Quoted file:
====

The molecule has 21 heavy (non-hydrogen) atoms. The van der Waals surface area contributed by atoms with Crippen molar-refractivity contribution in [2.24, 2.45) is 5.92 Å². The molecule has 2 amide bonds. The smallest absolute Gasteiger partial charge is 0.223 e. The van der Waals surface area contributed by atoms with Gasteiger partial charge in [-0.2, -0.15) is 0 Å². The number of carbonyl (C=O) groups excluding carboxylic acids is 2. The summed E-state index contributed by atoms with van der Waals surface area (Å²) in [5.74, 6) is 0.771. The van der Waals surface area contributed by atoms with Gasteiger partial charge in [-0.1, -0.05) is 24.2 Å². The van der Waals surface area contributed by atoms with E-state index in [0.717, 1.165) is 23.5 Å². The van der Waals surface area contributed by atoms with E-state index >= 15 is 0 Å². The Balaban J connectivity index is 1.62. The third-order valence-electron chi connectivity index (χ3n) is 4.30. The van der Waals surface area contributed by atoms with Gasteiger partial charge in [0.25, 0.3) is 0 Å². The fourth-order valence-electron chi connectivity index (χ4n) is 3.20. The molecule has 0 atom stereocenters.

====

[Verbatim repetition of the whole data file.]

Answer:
The molecule has 21 heavy (non-hydrogen) atoms. The van der Waals surface area contributed by atoms with Crippen molar-refractivity contribution in [2.24, 2.45) is 5.92 Å². The molecule has 2 amide bonds. The smallest absolute Gasteiger partial charge is 0.223 e. The van der Waals surface area contributed by atoms with Gasteiger partial charge in [-0.2, -0.15) is 0 Å². The number of carbonyl (C=O) groups excluding carboxylic acids is 2. The summed E-state index contributed by atoms with van der Waals surface area (Å²) in [5.74, 6) is 0.771. The van der Waals surface area contributed by atoms with Gasteiger partial charge in [-0.1, -0.05) is 24.2 Å². The van der Waals surface area contributed by atoms with E-state index in [0.717, 1.165) is 23.5 Å². The van der Waals surface area contributed by atoms with E-state index >= 15 is 0 Å². The Balaban J connectivity index is 1.62. The third-order valence-electron chi connectivity index (χ3n) is 4.30. The van der Waals surface area contributed by atoms with Gasteiger partial charge in [0.25, 0.3) is 0 Å². The fourth-order valence-electron chi connectivity index (χ4n) is 3.20. The molecule has 0 atom stereocenters.